A police officer was forced to resign when police declined his request for a desk job due to post-traumatic stress caused by the job.
The man witnessed two events that severely affected his mental state within the space of a month. During one of those incidents, he watched a man die before him.
It took more than seven months for the police, and the company which deals with their Accident Compensation Corporation (ACC) claims, to accept that he had suffered from post traumatic stress, and was eligible for a payout.
His wife, who pushed to get her husband compensation, said the way the police acted wasn't good enough.
"He would never have ever been able to fight this establishment [on his own]," she said.
"He at one point was just like, 'I need to be swinging from the rafters to show them what they've done to me'."
It was 2015 when the man went through the two events his wife said altered his mental state.
She said the change was evident overnight.
"He was differently effected, and in a way (he's been a policeman for a long time) that he hadn't been before.
"I noticed that it was different. I can't even tell you what it was.
"It was just the fact that you've known this person for a really long time, and seen them go to difficult jobs in the past, and seen them deal with that, and then see the impact that this one did for some reason."
The man asked to be moved away from the front-line and into a desk job while he dealt with his issues, but the police declined.
Three months later, he handed in his resignation because of the constant flashbacks, severe anxiety and other symptoms he was suffering from.
It took a further two years for the man to lodge an ACC claim, after seeing a landmark case in the Wellington District Court in which a Defence Force soldier was found to have developed post traumatic stress during multiple workplace incidents.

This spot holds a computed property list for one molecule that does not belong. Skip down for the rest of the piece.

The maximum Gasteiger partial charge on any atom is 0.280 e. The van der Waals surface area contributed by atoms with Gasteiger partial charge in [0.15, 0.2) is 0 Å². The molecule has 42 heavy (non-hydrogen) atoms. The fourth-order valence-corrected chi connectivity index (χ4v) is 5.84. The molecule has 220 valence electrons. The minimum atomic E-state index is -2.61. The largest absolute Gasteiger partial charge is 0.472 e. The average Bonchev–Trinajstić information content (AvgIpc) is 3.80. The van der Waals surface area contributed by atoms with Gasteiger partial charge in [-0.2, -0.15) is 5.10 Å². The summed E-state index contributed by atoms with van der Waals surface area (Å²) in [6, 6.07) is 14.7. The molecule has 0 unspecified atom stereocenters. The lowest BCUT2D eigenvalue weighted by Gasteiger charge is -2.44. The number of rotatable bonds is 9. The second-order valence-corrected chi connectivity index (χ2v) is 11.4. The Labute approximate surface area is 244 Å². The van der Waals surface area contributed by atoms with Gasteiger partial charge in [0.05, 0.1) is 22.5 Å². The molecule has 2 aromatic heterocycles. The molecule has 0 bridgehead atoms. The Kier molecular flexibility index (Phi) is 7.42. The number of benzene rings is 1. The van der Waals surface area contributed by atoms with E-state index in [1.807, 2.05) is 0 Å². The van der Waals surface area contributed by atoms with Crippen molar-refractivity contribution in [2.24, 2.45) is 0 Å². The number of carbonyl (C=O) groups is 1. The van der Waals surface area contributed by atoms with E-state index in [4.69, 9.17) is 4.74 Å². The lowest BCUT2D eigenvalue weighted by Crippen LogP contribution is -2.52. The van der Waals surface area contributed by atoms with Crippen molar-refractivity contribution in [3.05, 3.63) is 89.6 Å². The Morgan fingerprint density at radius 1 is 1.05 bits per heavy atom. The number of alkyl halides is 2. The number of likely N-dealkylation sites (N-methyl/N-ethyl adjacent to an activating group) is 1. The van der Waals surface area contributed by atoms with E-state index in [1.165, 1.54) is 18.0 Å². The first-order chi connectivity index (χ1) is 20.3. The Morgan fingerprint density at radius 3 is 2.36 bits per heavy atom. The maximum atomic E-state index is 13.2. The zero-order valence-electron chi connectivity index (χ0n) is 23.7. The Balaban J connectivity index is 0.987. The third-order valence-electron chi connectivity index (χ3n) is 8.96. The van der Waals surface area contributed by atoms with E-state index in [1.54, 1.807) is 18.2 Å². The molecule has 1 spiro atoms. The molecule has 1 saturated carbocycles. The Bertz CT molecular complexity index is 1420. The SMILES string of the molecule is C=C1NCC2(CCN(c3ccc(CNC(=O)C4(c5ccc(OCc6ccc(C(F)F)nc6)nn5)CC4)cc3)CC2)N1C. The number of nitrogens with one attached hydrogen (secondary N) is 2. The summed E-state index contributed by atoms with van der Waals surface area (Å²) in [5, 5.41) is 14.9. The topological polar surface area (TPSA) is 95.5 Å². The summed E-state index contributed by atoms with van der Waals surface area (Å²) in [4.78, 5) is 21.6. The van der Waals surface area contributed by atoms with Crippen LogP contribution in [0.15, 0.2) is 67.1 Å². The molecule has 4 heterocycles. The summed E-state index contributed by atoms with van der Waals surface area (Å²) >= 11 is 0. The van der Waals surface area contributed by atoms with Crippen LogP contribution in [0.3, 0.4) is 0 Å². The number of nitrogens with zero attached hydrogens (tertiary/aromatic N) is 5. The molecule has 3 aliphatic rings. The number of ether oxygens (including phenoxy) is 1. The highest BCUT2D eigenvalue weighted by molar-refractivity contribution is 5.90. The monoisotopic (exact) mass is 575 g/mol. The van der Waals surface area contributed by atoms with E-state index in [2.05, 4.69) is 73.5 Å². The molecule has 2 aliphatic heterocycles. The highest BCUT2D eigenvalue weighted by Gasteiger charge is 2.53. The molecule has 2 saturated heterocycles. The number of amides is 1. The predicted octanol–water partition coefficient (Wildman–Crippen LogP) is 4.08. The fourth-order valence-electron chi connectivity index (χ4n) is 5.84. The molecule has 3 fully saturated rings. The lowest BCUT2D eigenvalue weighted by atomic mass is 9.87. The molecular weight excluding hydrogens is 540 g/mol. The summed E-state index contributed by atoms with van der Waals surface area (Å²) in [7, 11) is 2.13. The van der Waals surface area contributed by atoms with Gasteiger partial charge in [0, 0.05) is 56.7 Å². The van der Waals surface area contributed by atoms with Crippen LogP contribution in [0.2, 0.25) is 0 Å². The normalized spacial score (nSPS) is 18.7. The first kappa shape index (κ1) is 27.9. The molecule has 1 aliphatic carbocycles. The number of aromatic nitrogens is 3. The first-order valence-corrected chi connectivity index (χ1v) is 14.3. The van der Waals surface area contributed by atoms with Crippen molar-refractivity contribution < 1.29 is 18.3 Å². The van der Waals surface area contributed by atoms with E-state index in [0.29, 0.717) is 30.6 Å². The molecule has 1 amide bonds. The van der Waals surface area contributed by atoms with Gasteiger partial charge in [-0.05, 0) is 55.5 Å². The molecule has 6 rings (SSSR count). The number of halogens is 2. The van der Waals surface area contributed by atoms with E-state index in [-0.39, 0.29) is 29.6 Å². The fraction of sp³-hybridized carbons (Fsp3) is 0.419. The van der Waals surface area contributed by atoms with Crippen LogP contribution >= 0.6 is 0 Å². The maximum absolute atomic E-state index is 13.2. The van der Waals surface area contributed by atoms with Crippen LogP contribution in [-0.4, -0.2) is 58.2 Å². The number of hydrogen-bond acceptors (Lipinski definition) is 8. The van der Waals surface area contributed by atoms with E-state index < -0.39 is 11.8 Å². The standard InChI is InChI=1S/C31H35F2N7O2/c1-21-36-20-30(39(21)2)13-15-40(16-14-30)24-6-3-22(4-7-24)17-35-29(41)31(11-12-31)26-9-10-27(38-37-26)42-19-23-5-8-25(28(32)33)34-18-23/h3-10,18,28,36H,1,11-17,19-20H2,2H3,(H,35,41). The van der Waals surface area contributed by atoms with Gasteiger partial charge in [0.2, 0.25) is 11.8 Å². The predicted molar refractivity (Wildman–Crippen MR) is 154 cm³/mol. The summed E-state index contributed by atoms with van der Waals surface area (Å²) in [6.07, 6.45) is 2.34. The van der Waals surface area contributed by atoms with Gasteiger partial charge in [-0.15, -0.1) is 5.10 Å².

A psychologist, a psychiatrist and a GP all gave the same diagnosis of post traumatic stress, and ACC accepted the man's claim in March this year.
But the police, and the company which handles ACC claims on their behalf, Gallagher Bassett, delayed the payout while seeking a fourth opinion on the state of the man's health.
During that time they failed to communicate properly with the man's wife, which she said led to his condition worsening.
"That was the point for me, that was the turning point where I went, 'my gosh, I'm fighting so hard, I'm not getting answers'.
"I'm not talking about being unfair, I wasn't emailing them on the daily or harassing them. I just had a fair and reasonable expectation that I'd get a response to an email within a few working days.
"I emailed the managing director of Gallagher Bassett and I said your company is failing my family."
The lump sum payment finally came through last month.
However, due to the delays, his weekly session with a psychologist was cut back to once a month as he waited in limbo, because the doctor felt he couldn't improve with the case unresolved.
Those sessions are back to once a week and his health is improving.
ACC lawyer Hazel Armstrong worked with the couple during the case, and said the police and their third party administrators acted poorly throughout.
"Gallagher Bassett, they were acting like an insurance company; Deny, delay, defer," Ms Armstrong said.
"They seemed to just use any kind of tactic to avoid a cover decision in favour of the person who had PTSD."
Ms Armstrong said speed when dealing with a Post Traumatic Stress claim is vital - allowing the victim to move on and get the treatment they need.
She said the case also shows the police don't have a real understanding of how to deal with mental health issues.
"I think their poor process ends up being malicious from the point of view of the client," she said.
"This person was serving us all, and we want the police and the people that they employ to do the best for their staff."
Gallagher Bassett have been approached for comment, while the police declined to comment citing privacy concerns.
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